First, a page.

Over the past weeks I have spent some time in the central library and city records office researching the history of this house. My goals were:
- To find architect information, floorplans and photos of the house from the time the house was built
- To fill in gaps in the chronology of residents and get some basic biography on past owners/residents
- To document the occassion when the King of Norway visited the house
After this first round of formal research, I got a few answers and eliminated some possible sources but several of my goals remain unmet.
In the library’s special collection, I was able to pull a record of the building permit history for the house. This describes the work performed, date, contractor and cost through . The cost for the basic building in 1923 was $6,850 and with additional permits for electrical, garage, plaster, etc. the total cost to build the house appears to be $8,755 not counting the cost of land. (According to the Inflation Calculator that would be $96,720 in 2005 US dollars.) It also shows that the coal-fired boiler was converted burn oil in 1938 and then to natural gas in 1952. The tuckunder garage was lengthened by 30? in 1960 when it was surely housing something larger than the Model T for which the garage was originally designed.
Later at the Minneapolis Inspections Department, I was able to get a copy of the original hand-written building permit you see here.
The script appears to be the contractor’s– whatever you say about the quality of labor these days, I’m certain that contractor penmanship is one thing that was better in the good old days.
I could not find any information on an architect, original floorplan, or photographs of the house. The librarian in the special collections area thought that based on the cost of construction and the contractor’s name on the permit, the house was most likely built from a standard plan of some kind. On a future trip I will do more research on the contractor to look for old records or plan books.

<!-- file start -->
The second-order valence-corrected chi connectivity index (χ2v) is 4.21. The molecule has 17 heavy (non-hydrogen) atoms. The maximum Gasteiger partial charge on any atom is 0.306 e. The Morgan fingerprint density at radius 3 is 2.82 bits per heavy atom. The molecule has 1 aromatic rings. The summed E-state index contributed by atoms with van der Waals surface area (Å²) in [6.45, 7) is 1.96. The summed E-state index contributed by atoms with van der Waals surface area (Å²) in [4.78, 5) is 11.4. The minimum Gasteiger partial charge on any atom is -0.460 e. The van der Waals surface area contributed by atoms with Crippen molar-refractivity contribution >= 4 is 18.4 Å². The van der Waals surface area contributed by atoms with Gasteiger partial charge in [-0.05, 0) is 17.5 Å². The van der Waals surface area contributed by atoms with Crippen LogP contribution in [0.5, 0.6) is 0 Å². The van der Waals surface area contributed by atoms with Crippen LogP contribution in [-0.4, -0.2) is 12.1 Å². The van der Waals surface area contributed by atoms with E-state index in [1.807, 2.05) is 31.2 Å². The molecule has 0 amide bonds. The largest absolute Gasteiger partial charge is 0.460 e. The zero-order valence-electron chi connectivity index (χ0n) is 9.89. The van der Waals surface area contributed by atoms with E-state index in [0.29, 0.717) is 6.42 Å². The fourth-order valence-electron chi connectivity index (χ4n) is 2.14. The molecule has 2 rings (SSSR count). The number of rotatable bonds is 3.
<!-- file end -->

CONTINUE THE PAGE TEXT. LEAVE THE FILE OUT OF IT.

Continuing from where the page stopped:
As for the information on past residents, I had some good success. I already had a list of past owners from the abstract, tracing the property back to 1855 when the US government offered land on the west side of the Mississippi River controlled by Fort Snelling for sale to private citizens. The house was built for a medical doctor named Wilford Widen (1895 – 1982) and his family in 1923. The only biographical information I could find on Dr. Widen was an obituary, but it has been very helpful listing his notable accomplishments (founded Bloomington-Lake Clinic & served on the board of Bethel University) and his heirs who could be fascinating to talk to if I can track them down.
For the years 1952 – 1973, the house was owned by a church to be a parsonage, so the abstract does not name the pastors who lived here. Fortunately, I was able to track down the missing pastors in the Minneapolis city directory, the predecessor to today’s phone book. The phone book also was better in the good old days because people were listed twice: by last name and by street address. The listings in many cases also included the person’s profession. Using the address listings I was able to piece together the chronology for the parsonage years. A total of three pastors and their families lived in the house over those twenty years, although the last one was only here for a year before the house was sold to purchase a different parsonage for his family, according to the abstract.
From 1959 – 1971, the pastor who lived here was a notable fellow. Rev. Ivar Aus (1907 – 1993) was a Norwegian minister who was active in the underground resistance movement against the Nazis during World War II. Rev. Aus was well known to King Olav V of Norway who visited Minneapolis several times during his reign and awarded Aus the St. Olav Medal in 1964.
I was told by the previous owners that on one of his trips through Minnneapolis, King Olav was a guest in this house. Thanks to the Special Collections staff at the Minneapolis Public Library I was able to see a number of news clippings and press photos from royal visits, but none that I saw showed or mentioned visiting the house. Fortunately, Rev. Aus’ obituary indicated that his daughter still lived in Minneapolis, so perhaps I will be able to hear about this from her if she hasn’t moved in the last dozen years.
So, after scouring the secondary sources available at the library I found some very nice biographical information. The obituaries could prove to be particularly special if they are able to point me to some of the former children of the house. Newspapers are great, but there’s nothing like getting your history from someone who was there.
For local readers interested in researching their own house, the Minneapolis library has some resources online and a printed brochure with research suggestions. The staff is very helpful, but the special collection area will be temporarily unavailable for a few months while the collection is moved into the new central library for its opening in the Spring of 2006.